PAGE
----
GOOD CLEAN FUN
by Rodney Nelson
I remember making hay with Dad,
We’d put it up in stacks—
Dad used to use a stackframe,
and filled it to the max.
Then sometimes, but not often,
he’d say “Rodney, you’ve the knack.
Grab a fork—I’ll lift you up,
and you top off the stack.”
Reluctantly, I’d take the fork.
He’d lift me up on top—
I’d stack that hay to 30 feet,
before he’d finally stop.
Then he’d drive up really close,
I could see him down beneath
As I stepped out on the pushoff
on the end of the stacker teeth.
He’d back up a little ways,
I hoped he’d try no tricks
But giving me rides on that farmhand,
was how he got his kicks!
Wasn’t long and I’d get mad.
I’d had these rides before—
He’d slide the pushoff almost in,
Then he’d run it out once more!
“Come on, Dad, let me down,
this really isn’t fair”
Then he’d point the teeth toward the ground
and leave me dangling in the air!
I could hear him laughing down below,
in hopeless choking mirth.
and I’d wonder if I’d ever again
put my feet upon the earth!
It was no use to argue,
Dad wouldn’t quite ’till he was done,
But I always, always wondered,
How could this be so fun?!
Well, our yard light burned out last year,
and since I’d run that farmhand all my life,
I knew we could fix it in a minute
if I could convince the wife!
Wasn’t easy to convince her,
she said a housewife was her role,
Though mad she was, she climbed aboard,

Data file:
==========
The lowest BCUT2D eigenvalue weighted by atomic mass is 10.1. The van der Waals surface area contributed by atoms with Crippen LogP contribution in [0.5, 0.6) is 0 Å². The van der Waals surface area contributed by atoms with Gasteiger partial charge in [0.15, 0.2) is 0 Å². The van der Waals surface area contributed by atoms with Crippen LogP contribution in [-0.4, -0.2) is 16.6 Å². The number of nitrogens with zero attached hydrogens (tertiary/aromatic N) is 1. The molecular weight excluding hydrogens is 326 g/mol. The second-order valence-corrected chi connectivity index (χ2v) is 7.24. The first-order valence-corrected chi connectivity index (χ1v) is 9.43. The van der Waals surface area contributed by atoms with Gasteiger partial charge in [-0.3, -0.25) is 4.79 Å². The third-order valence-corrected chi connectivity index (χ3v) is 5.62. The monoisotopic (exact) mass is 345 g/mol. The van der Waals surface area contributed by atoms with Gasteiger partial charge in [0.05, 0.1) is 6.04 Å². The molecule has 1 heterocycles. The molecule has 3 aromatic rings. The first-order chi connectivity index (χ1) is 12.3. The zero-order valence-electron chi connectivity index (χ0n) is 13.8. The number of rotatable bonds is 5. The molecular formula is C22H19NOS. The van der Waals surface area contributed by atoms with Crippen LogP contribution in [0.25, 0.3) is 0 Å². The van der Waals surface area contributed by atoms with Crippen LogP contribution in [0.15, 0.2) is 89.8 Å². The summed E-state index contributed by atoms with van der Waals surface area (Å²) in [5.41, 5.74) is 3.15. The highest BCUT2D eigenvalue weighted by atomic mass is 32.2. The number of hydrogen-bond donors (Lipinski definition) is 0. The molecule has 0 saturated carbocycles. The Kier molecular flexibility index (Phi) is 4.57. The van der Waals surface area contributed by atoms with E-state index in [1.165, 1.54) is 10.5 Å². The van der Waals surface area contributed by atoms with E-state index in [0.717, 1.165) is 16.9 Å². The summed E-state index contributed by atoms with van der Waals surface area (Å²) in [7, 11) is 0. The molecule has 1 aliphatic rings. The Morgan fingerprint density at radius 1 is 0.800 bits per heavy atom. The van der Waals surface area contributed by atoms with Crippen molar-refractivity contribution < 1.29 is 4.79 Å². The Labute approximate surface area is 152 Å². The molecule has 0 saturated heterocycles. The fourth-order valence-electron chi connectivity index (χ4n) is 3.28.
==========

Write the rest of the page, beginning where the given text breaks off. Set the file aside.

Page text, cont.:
Took a ride to the top of the pole.
I said, “Sweetheart, I’m so proud of you”
when she fixed the light—
“And you’re especially lovely when you’re angry,
You really are a sight.”
“Let me down, you worthless cur,”
She was having a full-fledged fit—
I couldn’t pass up a chance like this,
So I drove around a bit!
GOOD, CLEAN FUN—I said to myself
as she called me a hopeless sap,
My grin got even wider
as I made another lap!
“Honey, just enjoy yourself
and isn’t it a fright—
It’s the first time that I’ve carried you,
since our wedding night!”
I finally shut the tractor off
Let her sit up there a while,
Promised her I’d let her down,
if she would only smile!
Oh it was fun—but there’s a problem,
I can see it now, I can …
It’s gonna’ take some might sweet talkin’
when that light burns out again!
© 1989, Rodney Nelson
This poem and photo should not be reposted or republished without permission.
North Dakota rancher, poet, columnist, and Senior Pro Rodeo champion Rodney Nelson recites this audience favorite in a video from the 2008 Western Folklife Center National Cowboy Poetry Gathering.
Rodney’s daughter-in-law Sara Nelson shared photos of Rodney’s grandson Haakon in a past Picture the West at CowboyPoetry.com.
The photos were taken in August, 2014. Haakon was out in the hay field watching his father make some square bales and the baler popped out this little bale that was just his size. He was two at the time.